A new data series from the NBS captures shipping and port activities. The ship traffic statistics, drawn from the Nigerian Ports Authority, show a provisional figure of 4,025 vessels berthed at the various ports across the country last year. When compared with 2015, the total number of vessels recorded last year represented a -26% y/y decline. This fall in import activities should be attributed to the current fx illiquidity as well as insecurity in Nigeria’s coastal waters.
Based on CBN data, Nigeria generated N35.6bn in customs and excise duties in May 2016, compared with N42.1bn recorded in the corresponding period of the previous year. The CBN circular on the 41 import items would have been a contributory factor behind the decrease in revenues.
Outward cargoes from Delta port dropped by -51% to an estimated 1.9 million in 2016 from 2013. The port exports crude oil primarily and, given the recurrent pipeline vandalism, export volumes have plummeted.
Meanwhile, at Apapa port outward cargoes surged by 54% over the same period to 1.3 million tonnes last year.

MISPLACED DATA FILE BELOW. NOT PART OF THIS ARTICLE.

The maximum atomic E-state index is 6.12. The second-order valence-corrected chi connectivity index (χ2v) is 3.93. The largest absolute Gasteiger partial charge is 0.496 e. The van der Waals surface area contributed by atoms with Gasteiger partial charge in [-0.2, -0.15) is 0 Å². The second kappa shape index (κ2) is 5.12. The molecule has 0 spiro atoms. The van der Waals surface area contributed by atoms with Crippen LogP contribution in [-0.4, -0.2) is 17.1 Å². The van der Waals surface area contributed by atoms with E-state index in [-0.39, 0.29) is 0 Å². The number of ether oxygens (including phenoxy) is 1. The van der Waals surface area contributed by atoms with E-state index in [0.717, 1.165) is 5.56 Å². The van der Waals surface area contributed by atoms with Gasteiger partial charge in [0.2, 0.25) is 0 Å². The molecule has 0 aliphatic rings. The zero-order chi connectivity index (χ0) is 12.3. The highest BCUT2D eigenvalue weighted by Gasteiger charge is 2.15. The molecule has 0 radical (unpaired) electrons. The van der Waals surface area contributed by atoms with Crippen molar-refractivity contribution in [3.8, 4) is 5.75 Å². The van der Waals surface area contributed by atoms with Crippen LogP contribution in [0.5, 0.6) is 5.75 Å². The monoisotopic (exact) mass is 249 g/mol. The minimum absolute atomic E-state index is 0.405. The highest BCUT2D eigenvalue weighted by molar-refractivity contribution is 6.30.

There is an over-reliance on Lagos ports. However, the evacuation of cargoes remains a major challenge, with other transportation links surrounding the port in poor condition.
In an attempt to improve maritime trade as well as reduce the pressure associated with transshipment cargo at Lagos ports, the construction of the Ibom Deep Sea Port (IDSP) located in Akwa Ibom State is underway.
Sources: National Bureau Of Statistics (NBS); FBNQuest Research
Given its proximity to industrial and commercial centers in southern Nigeria, once operations commence, IDSP has the potential of becoming a dominant hub within the region.